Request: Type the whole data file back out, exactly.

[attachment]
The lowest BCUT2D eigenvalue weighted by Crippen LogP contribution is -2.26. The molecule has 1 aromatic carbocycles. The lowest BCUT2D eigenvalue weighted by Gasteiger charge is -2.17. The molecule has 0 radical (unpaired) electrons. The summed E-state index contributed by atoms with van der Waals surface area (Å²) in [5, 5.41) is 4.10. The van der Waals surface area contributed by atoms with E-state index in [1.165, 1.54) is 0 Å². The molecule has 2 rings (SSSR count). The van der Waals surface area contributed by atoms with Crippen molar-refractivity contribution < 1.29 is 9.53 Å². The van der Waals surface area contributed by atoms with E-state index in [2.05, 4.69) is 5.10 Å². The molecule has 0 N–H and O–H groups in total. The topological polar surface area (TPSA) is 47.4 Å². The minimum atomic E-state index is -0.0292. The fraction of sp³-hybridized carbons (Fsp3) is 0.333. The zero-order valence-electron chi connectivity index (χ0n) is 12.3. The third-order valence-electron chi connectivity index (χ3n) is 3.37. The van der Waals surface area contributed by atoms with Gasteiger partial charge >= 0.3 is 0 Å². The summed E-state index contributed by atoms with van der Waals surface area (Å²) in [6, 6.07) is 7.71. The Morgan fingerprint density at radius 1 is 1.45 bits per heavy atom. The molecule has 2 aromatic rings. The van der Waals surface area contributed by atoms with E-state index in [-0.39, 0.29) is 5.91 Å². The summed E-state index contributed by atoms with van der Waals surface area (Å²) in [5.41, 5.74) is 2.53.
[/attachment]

The lowest BCUT2D eigenvalue weighted by Crippen LogP contribution is -2.26. The molecule has 1 aromatic carbocycles. The lowest BCUT2D eigenvalue weighted by Gasteiger charge is -2.17. The molecule has 0 radical (unpaired) electrons. The summed E-state index contributed by atoms with van der Waals surface area (Å²) in [5, 5.41) is 4.10. The van der Waals surface area contributed by atoms with E-state index in [1.165, 1.54) is 0 Å². The molecule has 2 rings (SSSR count). The van der Waals surface area contributed by atoms with Crippen molar-refractivity contribution < 1.29 is 9.53 Å². The van der Waals surface area contributed by atoms with E-state index in [2.05, 4.69) is 5.10 Å². The molecule has 0 N–H and O–H groups in total. The topological polar surface area (TPSA) is 47.4 Å². The minimum atomic E-state index is -0.0292. The fraction of sp³-hybridized carbons (Fsp3) is 0.333. The zero-order valence-electron chi connectivity index (χ0n) is 12.3. The third-order valence-electron chi connectivity index (χ3n) is 3.37. The van der Waals surface area contributed by atoms with Gasteiger partial charge >= 0.3 is 0 Å². The summed E-state index contributed by atoms with van der Waals surface area (Å²) in [6, 6.07) is 7.71. The Morgan fingerprint density at radius 1 is 1.45 bits per heavy atom. The molecule has 2 aromatic rings. The van der Waals surface area contributed by atoms with E-state index in [-0.39, 0.29) is 5.91 Å². The summed E-state index contributed by atoms with van der Waals surface area (Å²) in [5.41, 5.74) is 2.53.